The case settled July 1, 2014, for a confidential amount. L. Neal Kennedy, the Detroitbased attorney who represented the defendants, did not respond to a request for comment.
Keeping safeguards
Hale said that attorneys and law firms who lease office space should make sure that their lease agreements include insurance requirements and indemnity provisions.
He added that such provisions can say specifically that if the tenant causes a fire, the tenant agrees that it will be responsible for that.
“Most people miss that,” Hale said. “If there’s a fire, it’s great to have your own insurance, but what if that insurance doesn’t pay? Is there something the landlord should have as a safeguard in the lease that will actually say the tenant will then be paying, and the insurance company will back that up?”
Hale said he handles approximately 50 under-coverage cases each year, where the clients end up suing the insurance agent for not insuring the client for the right amount.
“Even in this case if my guy did buy insurance on the building and that coverage was deemed inadequate for whatever reason — either there’s a high deductible they’re stuck with or they said it’s not a covered cause of loss, or there was not adequate limits on the building and it was only insured for 50 percent — the landlord could be out of luck in terms of recovery, unless the lease is written properly,” Hale said. “That’s really the sum and substance of the issue.”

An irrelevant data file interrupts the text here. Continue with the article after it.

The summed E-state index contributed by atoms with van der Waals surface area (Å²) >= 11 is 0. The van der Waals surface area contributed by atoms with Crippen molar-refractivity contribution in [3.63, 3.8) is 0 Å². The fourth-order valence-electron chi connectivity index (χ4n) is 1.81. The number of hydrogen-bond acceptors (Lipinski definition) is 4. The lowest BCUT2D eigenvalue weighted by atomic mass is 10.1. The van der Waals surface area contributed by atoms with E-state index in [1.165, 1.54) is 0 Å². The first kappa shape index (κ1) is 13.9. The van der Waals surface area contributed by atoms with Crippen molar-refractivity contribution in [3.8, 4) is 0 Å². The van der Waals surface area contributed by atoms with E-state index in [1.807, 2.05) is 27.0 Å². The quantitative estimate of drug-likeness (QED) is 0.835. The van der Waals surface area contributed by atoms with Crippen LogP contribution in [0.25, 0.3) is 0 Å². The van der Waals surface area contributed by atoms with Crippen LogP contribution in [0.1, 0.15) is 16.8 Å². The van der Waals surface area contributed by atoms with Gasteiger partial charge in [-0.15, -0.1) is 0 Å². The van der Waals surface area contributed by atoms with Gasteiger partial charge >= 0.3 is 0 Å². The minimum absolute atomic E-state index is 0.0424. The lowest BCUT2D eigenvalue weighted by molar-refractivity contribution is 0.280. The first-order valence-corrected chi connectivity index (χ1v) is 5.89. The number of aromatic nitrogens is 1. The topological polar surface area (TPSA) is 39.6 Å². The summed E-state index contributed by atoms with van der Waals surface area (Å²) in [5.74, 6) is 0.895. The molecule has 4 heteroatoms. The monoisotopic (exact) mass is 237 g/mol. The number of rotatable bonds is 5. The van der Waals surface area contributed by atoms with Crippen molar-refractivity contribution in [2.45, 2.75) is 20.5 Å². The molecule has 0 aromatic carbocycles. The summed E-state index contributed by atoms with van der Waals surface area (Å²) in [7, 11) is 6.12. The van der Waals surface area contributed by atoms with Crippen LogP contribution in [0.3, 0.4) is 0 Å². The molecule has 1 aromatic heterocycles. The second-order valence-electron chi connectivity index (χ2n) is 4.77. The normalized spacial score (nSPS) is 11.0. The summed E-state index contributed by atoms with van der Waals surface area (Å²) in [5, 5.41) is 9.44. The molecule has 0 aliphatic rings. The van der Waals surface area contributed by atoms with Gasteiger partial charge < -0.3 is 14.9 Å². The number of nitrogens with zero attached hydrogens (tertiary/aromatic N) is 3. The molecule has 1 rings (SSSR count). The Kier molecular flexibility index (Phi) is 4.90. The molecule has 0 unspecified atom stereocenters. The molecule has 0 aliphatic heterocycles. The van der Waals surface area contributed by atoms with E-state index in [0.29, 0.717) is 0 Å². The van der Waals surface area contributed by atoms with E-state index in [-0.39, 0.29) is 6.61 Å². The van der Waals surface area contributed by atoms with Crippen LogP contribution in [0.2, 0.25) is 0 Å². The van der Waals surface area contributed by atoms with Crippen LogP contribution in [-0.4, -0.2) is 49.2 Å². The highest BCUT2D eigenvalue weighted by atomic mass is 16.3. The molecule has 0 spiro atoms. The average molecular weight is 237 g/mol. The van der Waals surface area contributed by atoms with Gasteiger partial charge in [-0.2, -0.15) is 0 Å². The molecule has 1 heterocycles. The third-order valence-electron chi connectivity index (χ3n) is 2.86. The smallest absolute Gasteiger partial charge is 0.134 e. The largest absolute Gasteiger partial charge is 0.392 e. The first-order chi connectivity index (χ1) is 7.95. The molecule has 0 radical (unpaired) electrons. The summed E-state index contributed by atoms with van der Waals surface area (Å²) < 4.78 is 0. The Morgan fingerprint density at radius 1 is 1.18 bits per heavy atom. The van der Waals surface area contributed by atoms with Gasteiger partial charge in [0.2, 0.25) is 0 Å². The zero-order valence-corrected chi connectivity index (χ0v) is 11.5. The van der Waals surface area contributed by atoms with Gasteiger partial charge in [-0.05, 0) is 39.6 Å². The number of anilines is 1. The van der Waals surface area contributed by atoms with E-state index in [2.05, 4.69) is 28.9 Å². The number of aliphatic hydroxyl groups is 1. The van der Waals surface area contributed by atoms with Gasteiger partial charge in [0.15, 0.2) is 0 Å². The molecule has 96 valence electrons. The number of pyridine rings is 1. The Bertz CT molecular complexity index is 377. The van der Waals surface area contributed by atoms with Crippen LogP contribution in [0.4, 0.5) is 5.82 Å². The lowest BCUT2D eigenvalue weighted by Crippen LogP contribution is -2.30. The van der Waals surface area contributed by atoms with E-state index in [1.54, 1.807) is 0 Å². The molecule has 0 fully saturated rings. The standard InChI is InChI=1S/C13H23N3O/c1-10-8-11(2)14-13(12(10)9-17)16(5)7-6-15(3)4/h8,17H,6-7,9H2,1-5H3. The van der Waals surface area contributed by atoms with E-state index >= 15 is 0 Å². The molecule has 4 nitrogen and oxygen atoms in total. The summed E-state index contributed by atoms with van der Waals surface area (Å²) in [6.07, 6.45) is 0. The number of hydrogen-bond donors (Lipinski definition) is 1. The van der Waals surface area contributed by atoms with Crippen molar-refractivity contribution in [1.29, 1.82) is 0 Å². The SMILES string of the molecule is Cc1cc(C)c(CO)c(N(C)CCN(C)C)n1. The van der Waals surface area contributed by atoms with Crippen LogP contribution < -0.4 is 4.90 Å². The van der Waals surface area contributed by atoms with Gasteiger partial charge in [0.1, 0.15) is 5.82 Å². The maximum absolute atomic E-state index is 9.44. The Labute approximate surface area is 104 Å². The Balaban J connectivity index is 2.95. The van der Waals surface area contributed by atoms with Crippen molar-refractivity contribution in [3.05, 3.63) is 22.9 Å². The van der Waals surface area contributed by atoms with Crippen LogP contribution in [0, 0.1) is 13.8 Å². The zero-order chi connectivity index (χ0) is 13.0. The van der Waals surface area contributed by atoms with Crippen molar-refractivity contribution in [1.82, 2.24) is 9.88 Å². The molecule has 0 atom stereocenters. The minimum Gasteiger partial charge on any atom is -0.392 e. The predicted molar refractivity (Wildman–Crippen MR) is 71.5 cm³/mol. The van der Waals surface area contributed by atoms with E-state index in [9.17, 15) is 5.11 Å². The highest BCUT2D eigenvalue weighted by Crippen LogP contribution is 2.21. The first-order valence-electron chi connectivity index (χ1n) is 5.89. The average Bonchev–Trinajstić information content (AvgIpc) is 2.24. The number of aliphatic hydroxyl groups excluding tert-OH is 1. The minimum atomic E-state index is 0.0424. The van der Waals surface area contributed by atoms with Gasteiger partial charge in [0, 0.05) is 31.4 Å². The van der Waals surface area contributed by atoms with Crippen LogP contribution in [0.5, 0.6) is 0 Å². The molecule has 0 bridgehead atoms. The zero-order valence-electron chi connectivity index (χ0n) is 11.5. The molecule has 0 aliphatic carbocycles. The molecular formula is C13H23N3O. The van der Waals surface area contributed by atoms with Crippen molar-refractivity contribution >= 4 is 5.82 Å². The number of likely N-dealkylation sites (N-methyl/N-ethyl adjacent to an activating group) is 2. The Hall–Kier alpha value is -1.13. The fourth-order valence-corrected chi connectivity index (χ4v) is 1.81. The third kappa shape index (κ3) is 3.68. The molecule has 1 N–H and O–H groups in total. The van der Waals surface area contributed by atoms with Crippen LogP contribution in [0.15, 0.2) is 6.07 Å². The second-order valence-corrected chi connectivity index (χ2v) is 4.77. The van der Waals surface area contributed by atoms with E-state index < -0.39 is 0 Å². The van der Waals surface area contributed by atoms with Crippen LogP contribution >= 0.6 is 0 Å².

Verdicts & Settlements

Uninsured landlord sued over tenant’s fire

Contract language OK for breach claim

Confidential

Plaintiff Starbatt Inc. owns a strip mall in Rochester Hills, where defendant OPW Decks LLC was a tenant. On March 7, 2013, a fire started in defendant’s leased unit, with fire damage spreading to the adjoining units.
Plaintiff argued that a provision in the lease provided that defendant would indemnify plaintiff for any damages to any property in, on or about the leased property for any cause. Plaintiff, who did not have insurance, asked defendant to indemnify it and hold it harmless, but defendant refused.
Plaintiff filed suit against defendant alleging negligence and breach of contract.
Defendant filed a counter-complaint, contending that the lease required plaintiff to obtain insurance, and that insurance would have protected plaintiff against any loss.
Oakland County Circuit Judge Leo Bowman ruled that the language in the lease was not broad enough to constitute a negligence claim, but added that the breach of contract claim could go forward.
Bowman also ruled that plaintiff’s failure to obtain an insurance policy pursuant to the lease agreement was not a substantial breach, because defendant obtained the benefit through the contractually required procurement of insurance. The matter settled for an undisclosed amount.

MICHAEL S. HALE           

  • Type of action: Breach of contract, negligence
  • Type of injuries: Damage to unit and adjoining units
  • Name of case: Starbatt Inc. v. OPW Decks LLC
  • Court/Case no./Date: Oakland County Circuit Court; 2013-134140-ND; July 1, 2014
  • Name of judge: Leo Bowman
  • Settlement amount: Confidential
  • Attorney for plaintiff: Michael S. Hale
  • Attorney for defendant: L. Neal Kennedy